NY AG Sues Founder of Crypto Firm Celsius

New York Attorney General Letitia James filed a complaint against Celsius Network LLC CEO Alex Mashinsky on Thursday. James, on behalf of the people of the state of New York, alleges he violated the Martin Act and other statutes in selling crypto-backed earned interest accounts as unregistered securities.

According to the filing, Celsius was a crypto asset trading platform on which customers could trade assets and purchase/sell assets for fiat currency. Their flagship product was called the “Earn” program through which individuals could deposit their money in an earned interest account. 

In numerous press releases, interviews, and his weekly Ask Mashinsky Anything livestream, Mashinsky himself reportedly touted Celsius as like a bank but safer, since they had the customer’s best interests at heart. He further explained that Celsius avoided risky unsecured loans, investments in suspicious crypto assets like FTX’s coin FTT, and dubiously collateralized loans through DeFi protocols. The last is an algorithm-processed crypto-asset loan that is collateralized through an auto-liquidation procedure if the asset’s value drops below a certain threshold.

The complaint further states that in a December 2021 interview, Mashinsky himself said “if somebody’s offering you [a yield] of 20%, I would be very careful digging into why and how they’re paying it.” He promised Celsius’ earned interest accounts yielded 17% interest. 

During and after the Spring 2022 crypto crash Mashinsky purportedly assured investors that Celsius’ investments in the crashing companies, like FTX, were limited. He even offered incentives for new investors, court documents allege.;

However, over the past few years, Celsius’ investments had become increasingly risky to try and earn the promised profits. While in 2020 Celsius earned almost $10 million in uncollateralized loans, in the first half of 2022, the company made at least $394 million in said loans. 

Contrary to statements otherwise, Attorney General James alleges Celsius had heavily invested in FTT and other similar crypto assets in which the issuing organization owned a vast majority of said coin. Celsius’ own risk assessment team is stated to have known that these assets were highly illiquid since their value was highly dependent on the relatively small amount of cryptocurrency in circulation. Celsius also retained much of their collateral in their own vast stores of their cryptocurrency, CEL.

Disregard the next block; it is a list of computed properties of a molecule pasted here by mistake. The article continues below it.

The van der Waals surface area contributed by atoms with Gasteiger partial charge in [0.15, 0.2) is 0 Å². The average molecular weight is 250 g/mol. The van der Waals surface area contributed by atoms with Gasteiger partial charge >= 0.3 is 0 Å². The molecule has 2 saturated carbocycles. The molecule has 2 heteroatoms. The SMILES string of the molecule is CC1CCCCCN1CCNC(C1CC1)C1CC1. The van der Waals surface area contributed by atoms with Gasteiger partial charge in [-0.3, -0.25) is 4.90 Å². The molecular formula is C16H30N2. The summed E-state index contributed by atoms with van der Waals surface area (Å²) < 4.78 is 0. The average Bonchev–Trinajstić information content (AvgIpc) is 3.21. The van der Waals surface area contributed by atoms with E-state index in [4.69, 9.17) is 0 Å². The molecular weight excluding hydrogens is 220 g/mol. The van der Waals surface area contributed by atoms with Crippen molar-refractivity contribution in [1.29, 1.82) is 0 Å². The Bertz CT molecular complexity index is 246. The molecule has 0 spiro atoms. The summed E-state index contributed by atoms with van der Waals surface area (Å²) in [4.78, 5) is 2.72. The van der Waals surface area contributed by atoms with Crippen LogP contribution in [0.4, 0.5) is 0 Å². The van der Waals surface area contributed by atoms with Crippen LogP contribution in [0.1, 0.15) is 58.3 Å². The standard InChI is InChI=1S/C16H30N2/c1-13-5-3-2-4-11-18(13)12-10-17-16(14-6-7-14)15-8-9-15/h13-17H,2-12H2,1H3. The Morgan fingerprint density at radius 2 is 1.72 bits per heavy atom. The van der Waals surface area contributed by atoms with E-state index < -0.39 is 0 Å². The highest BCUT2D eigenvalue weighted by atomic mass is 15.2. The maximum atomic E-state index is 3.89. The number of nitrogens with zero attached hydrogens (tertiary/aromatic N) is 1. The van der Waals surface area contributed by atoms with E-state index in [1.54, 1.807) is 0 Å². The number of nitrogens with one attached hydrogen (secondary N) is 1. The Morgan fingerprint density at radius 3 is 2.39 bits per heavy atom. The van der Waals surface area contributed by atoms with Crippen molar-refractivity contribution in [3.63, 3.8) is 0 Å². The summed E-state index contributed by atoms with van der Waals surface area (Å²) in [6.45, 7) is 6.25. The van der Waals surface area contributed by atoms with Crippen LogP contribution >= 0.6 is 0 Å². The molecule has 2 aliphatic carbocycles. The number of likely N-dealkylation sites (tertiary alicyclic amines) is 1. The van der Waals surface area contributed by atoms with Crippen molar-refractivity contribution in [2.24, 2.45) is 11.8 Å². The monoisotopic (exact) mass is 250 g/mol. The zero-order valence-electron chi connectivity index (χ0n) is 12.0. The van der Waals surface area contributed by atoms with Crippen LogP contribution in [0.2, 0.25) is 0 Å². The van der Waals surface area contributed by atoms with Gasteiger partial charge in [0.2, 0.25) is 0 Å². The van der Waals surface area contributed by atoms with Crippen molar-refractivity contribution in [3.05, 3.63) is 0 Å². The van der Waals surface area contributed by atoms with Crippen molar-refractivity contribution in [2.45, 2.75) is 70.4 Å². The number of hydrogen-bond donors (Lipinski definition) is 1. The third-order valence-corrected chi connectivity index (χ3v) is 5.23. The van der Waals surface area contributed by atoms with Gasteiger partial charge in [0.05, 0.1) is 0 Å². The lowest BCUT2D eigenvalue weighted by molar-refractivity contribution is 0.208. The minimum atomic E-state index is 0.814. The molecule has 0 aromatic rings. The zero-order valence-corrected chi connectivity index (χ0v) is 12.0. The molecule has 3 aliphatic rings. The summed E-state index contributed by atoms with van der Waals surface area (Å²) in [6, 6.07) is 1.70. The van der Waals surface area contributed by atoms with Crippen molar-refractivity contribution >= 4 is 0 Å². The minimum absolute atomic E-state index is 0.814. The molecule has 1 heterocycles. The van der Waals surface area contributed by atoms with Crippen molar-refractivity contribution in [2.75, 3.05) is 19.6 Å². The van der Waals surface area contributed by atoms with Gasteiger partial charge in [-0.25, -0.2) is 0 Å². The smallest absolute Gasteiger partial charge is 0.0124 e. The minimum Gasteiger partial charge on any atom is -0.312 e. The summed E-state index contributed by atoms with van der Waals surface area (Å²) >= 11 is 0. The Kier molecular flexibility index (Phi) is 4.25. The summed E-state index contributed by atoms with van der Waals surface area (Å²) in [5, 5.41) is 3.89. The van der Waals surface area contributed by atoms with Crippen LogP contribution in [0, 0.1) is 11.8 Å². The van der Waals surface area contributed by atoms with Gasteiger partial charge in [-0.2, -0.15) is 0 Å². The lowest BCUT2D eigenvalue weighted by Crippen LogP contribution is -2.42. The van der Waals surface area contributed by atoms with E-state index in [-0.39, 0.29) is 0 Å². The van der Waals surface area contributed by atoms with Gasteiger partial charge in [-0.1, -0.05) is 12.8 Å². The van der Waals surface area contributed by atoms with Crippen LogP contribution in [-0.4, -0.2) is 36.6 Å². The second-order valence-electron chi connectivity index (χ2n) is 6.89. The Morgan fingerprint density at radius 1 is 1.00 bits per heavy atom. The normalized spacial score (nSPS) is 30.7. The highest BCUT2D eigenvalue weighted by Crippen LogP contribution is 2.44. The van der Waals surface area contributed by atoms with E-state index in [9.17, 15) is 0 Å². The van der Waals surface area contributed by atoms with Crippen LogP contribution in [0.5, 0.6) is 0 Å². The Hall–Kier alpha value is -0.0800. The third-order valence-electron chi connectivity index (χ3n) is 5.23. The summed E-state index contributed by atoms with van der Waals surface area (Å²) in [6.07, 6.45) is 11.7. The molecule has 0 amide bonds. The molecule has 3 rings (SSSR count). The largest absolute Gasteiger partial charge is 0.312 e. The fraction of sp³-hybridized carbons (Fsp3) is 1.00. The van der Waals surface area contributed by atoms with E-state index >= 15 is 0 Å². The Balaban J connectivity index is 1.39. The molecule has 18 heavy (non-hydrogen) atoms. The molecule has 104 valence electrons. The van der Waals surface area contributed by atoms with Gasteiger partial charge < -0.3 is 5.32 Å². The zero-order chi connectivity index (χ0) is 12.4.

The complaint describes how this all came to a head in the late spring and early summer of 2022. While Machinsky outwardly projected confidence and security, in May the company owed $820 million more than they had in assets. Mashinksy began heavily recruiting new customers to salvage the downfall. In a June 10 AMA, Mashinsky said, “Celsius has billions in liquidity…. [W]e provide the immediate access to everybody, anyone who needs access to it, to the liquidity.” On June 12, Celsius paused all withdrawals “to stabilize liquidity… to preserve and protect assets.” On July 13, with approximately a $1 billion deficit, Celsius declared bankruptcy. In the complaint, a father of three is described as having lost his life savings of more than $375,000

James alleges that Celsius’ earned interest accounts constitute securities under the Martin Act, and thus under said act as well as New York’s General Business Law and Executive Law, Mashinsky was required to register them as securities and register himself as a dealer in securities. The complaint further alleges that his countless false statements about the safety and security of Celsius, including statements that regulating bodies approved of the company and its practices, constitute securities fraud, and business fraud more broadly. She, on behalf of the citizens of New York, seeks statutory and compensatory damages as well as a permanent injunction preventing him from trading in any kind of security, including crypto assets, and operating as an officer or director of any company doing business in the state. 

The case will be heard in the Supreme Court of New York.